It’s been three weeks since the conclusion of the 2013 National Bike Summit — but the buzz is still rippling across the country. With 750 people in attendance, and our most diverse and exciting program yet, there was a discernible shift in tone from Summits past. What did attendees take away from their experience? Plenty of new ideas, a-ha moments and excitement about the future of the movement.

jim

Although it was my eighth summit, it felt really new and fresh. Jim Sayer (pictured, left, with April Economides), Executive Director of the Adventure Cycling Association, shared his Top 5 Takeaways from the Summit (also included: a picture of a red, white and blue folding bike!).

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If I were an investor in ideas or social movements, I would put a lot of money into bicycling right now. Jonathan Maus of BikePortland has a great wrap-up and gorgeous photos on their re-cap list.

Team BikeArlington with Jeannette Sadik-Kahn; Zanna's on the right.

The bike summit armed us with the tools we need to get businesses on board. BikeArlington‘s Zanna Worzella posts on  how the facts and figures presented at the Summit make the case for bicycling.  She’s pictured with the rest of the BikeArlington team and Janette Sadik-Khan, Zanna on the far right.

And StreetFilms captured the voices and perspectives of a dozens speakers and attendees on how Bicycling Means Business for their communities.

National Bike Summit 2013 from Streetfilms on Vimeo..But that’s not all. Across the country, advocates from New Orleans to Indianapolis are sharing what they learned and how it will impact their work. Click the links below to read more from…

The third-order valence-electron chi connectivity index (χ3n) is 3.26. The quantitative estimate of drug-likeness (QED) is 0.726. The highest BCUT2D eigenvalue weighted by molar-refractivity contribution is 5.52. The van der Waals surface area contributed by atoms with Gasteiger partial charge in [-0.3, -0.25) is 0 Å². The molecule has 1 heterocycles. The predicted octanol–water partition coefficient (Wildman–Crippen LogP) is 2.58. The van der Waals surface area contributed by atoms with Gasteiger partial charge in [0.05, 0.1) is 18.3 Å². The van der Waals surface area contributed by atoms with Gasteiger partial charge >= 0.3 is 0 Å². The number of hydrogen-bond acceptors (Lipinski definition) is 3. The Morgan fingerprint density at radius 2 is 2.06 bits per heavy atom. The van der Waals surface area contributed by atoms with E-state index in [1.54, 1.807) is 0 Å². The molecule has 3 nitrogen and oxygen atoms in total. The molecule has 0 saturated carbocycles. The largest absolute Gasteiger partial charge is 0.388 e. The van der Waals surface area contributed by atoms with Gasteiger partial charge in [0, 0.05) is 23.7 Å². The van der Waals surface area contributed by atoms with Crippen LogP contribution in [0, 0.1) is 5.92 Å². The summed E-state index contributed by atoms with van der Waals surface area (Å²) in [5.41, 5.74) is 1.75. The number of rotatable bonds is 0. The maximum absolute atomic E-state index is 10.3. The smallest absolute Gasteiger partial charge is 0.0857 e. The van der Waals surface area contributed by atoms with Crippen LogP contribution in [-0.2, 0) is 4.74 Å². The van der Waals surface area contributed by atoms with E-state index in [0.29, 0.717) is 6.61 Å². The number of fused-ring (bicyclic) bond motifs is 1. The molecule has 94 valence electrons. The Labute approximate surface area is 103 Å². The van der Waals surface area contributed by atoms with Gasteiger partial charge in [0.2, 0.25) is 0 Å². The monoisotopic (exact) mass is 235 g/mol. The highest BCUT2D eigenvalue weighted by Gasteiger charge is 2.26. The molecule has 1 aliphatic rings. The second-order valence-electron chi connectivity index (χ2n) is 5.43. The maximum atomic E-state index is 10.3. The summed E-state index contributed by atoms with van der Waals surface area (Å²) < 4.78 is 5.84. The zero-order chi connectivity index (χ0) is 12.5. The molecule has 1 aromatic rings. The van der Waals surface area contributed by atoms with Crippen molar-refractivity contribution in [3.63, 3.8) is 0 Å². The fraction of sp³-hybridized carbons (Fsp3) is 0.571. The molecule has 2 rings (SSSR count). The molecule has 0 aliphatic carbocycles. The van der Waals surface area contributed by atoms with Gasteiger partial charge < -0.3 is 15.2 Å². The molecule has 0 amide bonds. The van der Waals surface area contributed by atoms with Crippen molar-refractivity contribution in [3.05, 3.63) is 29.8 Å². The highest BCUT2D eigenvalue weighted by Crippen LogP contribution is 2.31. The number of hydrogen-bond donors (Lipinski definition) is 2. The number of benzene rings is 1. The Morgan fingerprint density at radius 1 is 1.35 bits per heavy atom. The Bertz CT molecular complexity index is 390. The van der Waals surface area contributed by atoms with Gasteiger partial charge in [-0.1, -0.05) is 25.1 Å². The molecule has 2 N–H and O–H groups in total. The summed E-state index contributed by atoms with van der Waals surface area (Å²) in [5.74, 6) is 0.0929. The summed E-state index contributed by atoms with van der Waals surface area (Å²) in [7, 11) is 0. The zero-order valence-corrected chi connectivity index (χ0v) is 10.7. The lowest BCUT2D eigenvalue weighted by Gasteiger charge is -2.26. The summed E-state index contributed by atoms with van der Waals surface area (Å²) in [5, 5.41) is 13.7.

Bike Easy from New Orleans has an “aha”-moment on how biking makes sense and cents. Bike Texas gives the Lone Star perspective. Consider Biking has a links page to a radio show and other info on the Summit. Bike Delaware has a Top 3 Takeaways, which happen to not include the 5 from Adventure Cycling. The Greater Valley Forge Transportation Management Association gives a succinct wrap-up. Bicycle Garage Indy has a nice personal narrative from Summit presenter Connie Schmucker. Georgia Bikes! deserves that exclamation point; they won the Alliance for Biking and Walking‘s Advocacy Campaign of the Year award! LACBC joined 70 other Californians at the Summit. Bicycle Retailer and Industry News have a number of good articles on the Summit.

Reading your recaps has us excited about Summit 2014 already! Want to relive the experience or get a glimpse of the fun? Visit the Summit page to check out the photo collections, watch the keynote addresses and download the workshop presentations.

And stay tuned for an exciting announcement on Monday…

 

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Katie OmbergEvents and Outreach Manager

Katie joined the League in April of 2010. For the two years prior, she worked at the Corcoran College of Art + Design as a programs coordinator. Katie has a BA in Religion from Mount Holyoke College in South Hadley, Mass. She enjoys biking to work.
Original author: Katie
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Women’s (Bike) History: Shannon Galpin & the Afghan Women’s Cycling Team

Posted by on in League of American Bicyclists

To achieve her dream of waving the Afghan flag at the Olympics, 16-year-old Salma Kakar rises before dawn, to train under the cover of darkness. For the new Afghan Women’s Cycling Team, participating in the sport is a direct — and perilous — challenge to the prohibition against women cycling.

“These women are literally risking their lives to ride bikes,” says Shannon Galpin.

Over the past five years, Galpin has dedicated herself to improving the lives of girls like Kakar through her organization Mountain2Mountain. In 2006, the Colorado trainer and avid mountain biker established her nonprofit to empower women and girls in conflict zones — through cycling.